Wednesday, January 23, 2008

September 20, 1911, Colorado Springs, CO

The two families were the Waynes and the Burnhams. Francis H. Wayne (or Henry F. Wayne) had recently moved to Colorado Springs from Medaryville, Indiana at the behest of his local Modern Woodmen of America camp, of which he was a member. In 1909 the national organization had opened up a 1000 acre sanatorium for members who suffered from tuberculosis (consumption). Today, W. Woodmen Road runs by Woodman Valley Park and there stands the foundation of a barn, burned down in 1994. This crumbling foundation is all that remains of the old sanatorium. When he arrived, Henry met an inmate who worked in the kitchen peeling potatoes. His name was Arthur Burnham and he told Henry about several empty houses for rent in the same neighborhood where the Burnhams lived. Henry paid two months rent in advance and was soon joined by his wife, Blanche, and their baby daughter, Lulumay. In later posts I’ll get into more detail about the victims and their histories.
A few weeks later on Sunday night, the 17th of September, an unknown subject (UNSUB for you crime fanatics out there) broke into the back room of the Waynes’ two room cottage. He (not sexist just easier to say) carried with him and axe taken from the back porch of the cottage and made his way into the front bedroom and killed Henry, Blanche and Lulumay where they lay in bed. Either not satisfied or having killed the wrong people, the UNSUB went next and broke into the back room of the Burnhams’ cottage. Arthur Burnham spent most of his time at the sanatorium, which was twelve miles away, and on this night was not at home. The intruder killed Arthur’s wife, Alice May, and his son and daughter, John and Nellie. It appeared Nellie had woke up and made a break for it but was struck down before she could get away.
The two cottages sat quiet until September 20th when Alice Burnham’s sister, Nettie, and a friend discovered the bodies of Alice and the children lying in one bed with their heads beaten in and covered with bedclothes and other clothing. About an hour later the Wayne family was discovered and pandemonium broke out in the little community. I will discuss both crime scenes more in depth in a later post because I want to get into some speculating.
Things I will cover more in depth later are the two suspects and as I mentioned before, the victims. Bye for now.


Anonymous said...

from 1884-1918 axe murders were reported and killer never caught,started in austin tx 1885then in 1908 in colarada springs and other murders occur in portland ore and wash. ,then tx and la. murders 1911-1912,then between 1912-1914 murders occured in ellsworth kansas1911,villisca iowa1912,colarada springs 1912,monmouth illinois1912,columbia missiour1912,blue island,ill.1914 ;then again in new orleans la..never caught they think he used the trains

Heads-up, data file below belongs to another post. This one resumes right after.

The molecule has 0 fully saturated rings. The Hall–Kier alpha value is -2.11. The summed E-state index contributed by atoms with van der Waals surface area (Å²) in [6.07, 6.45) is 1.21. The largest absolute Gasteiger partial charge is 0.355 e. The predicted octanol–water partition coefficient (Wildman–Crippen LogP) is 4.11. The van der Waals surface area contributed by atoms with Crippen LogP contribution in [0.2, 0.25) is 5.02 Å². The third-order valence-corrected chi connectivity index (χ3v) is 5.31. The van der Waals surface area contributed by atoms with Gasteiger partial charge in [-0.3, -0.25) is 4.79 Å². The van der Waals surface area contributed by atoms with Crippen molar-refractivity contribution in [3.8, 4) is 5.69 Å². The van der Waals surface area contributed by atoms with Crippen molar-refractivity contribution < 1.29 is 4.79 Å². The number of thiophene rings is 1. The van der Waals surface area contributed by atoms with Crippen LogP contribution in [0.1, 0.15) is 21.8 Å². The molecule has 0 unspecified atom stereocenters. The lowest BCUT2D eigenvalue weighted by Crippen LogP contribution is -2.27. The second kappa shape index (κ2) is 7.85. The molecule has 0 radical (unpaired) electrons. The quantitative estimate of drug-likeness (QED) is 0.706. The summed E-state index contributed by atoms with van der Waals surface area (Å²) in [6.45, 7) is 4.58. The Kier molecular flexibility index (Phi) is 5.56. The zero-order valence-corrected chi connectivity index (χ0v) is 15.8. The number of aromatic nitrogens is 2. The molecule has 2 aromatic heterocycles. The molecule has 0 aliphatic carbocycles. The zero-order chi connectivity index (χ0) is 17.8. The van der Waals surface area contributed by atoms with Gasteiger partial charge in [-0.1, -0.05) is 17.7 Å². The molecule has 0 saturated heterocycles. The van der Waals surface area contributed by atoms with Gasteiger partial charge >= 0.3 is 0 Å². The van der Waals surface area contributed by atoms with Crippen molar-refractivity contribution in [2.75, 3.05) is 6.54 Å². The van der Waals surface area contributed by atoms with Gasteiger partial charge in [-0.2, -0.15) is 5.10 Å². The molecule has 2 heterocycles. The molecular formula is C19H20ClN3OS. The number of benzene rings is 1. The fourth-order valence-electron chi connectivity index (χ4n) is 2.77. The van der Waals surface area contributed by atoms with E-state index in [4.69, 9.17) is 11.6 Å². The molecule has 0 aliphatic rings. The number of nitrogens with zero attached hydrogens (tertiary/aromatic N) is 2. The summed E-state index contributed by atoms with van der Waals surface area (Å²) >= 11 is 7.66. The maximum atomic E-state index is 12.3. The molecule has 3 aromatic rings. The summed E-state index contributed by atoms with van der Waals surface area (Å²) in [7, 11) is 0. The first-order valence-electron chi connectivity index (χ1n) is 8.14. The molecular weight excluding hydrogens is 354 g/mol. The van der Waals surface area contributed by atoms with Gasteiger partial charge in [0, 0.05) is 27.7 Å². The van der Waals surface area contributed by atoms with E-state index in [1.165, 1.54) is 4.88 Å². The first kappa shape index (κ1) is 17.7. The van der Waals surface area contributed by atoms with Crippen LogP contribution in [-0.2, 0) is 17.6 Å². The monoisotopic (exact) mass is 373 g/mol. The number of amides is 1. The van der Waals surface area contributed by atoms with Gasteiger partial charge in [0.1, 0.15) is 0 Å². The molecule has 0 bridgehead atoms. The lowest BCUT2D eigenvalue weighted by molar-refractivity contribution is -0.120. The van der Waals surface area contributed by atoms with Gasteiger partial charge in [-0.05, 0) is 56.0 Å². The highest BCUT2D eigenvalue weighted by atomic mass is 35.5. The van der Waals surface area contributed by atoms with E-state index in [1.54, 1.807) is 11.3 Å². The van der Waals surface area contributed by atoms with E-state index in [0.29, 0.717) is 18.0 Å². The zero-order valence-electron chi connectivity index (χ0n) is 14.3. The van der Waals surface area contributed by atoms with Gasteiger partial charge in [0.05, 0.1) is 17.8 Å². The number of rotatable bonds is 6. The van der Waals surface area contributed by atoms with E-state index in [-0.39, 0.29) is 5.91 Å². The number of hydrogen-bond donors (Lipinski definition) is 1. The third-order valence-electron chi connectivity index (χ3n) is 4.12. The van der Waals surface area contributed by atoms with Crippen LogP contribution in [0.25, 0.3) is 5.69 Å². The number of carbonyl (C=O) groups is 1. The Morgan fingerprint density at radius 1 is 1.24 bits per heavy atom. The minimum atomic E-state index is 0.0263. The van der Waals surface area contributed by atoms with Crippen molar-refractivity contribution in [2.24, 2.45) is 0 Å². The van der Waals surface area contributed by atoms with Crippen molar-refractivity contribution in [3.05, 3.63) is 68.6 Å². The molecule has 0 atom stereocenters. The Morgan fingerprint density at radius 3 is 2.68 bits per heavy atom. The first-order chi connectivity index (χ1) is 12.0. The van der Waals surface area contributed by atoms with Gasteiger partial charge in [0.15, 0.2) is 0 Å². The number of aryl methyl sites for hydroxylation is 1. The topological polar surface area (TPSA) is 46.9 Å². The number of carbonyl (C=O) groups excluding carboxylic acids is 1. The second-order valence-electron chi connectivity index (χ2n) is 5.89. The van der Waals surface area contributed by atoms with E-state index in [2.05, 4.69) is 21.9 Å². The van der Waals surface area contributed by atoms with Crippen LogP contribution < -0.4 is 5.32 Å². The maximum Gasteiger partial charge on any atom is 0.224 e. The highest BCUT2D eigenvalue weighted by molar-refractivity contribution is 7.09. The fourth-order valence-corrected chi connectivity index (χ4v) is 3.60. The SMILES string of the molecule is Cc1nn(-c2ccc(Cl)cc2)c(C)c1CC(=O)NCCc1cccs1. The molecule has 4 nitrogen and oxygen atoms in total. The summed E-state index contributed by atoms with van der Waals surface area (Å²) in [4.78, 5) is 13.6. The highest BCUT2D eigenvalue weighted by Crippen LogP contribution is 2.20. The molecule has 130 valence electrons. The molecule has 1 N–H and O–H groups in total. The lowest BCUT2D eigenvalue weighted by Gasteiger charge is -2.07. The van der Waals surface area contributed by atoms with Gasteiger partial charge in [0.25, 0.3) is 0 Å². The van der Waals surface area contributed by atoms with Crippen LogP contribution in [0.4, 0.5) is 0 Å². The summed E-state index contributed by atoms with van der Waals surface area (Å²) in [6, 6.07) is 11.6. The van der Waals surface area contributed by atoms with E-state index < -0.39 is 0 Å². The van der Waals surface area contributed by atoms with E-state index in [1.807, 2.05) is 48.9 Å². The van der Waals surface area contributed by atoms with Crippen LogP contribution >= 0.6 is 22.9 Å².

Anonymous said...

Don't know if you can include the Monmouth murders as they were done with a piece of pipe with an elbow on it. The New Orleans murderer was an attention seeker and many of his victims lived. But in the late 1800's there was Lizzie Borden and Willie Sells of Erie, Kansas. Ax murdering seemed to be a common practice. The ones that I think bear the MOST similarity are where a 2nd break-in occurred or was attempted. This would suggest a misogynistic sociopath and he seemed to be evolving his modus as he went from site to site. In the early ones he was enthusiastic and disorganized while i the latter he tried to prevent making such a mess of it. Also the murder weapons seemed to be chosen opportunistically.

Inspector Winship said...

The gas pipe used at Monmouth was picked up along the way to the crime scene. A new church was being built across the street from the victim's house and this is likely where the pipe came from. The kind of weapon is irrelevant in this case as the style of weapon was still a bludgeon. The killer's MO did seem to become more refined with each new crime scene.

Anonymous said...

After reading considerably more it becomes apparent that several of the murders-if not sexually motivated-had sexually opportunistic elements. This would seem to be a very strong link aside from the mode of entry, the 2nd attempt in a different household, and the opportunistic murder weapons.And it appears the murderer was not so much superstitious as self-conscious about his own appearance. He doesn't strike me as being fearful but perhaps ashamed of his compulsion making seeing his victims OR himself unpleasant.Yet, such secret shame was hardly as strong as his compulsion.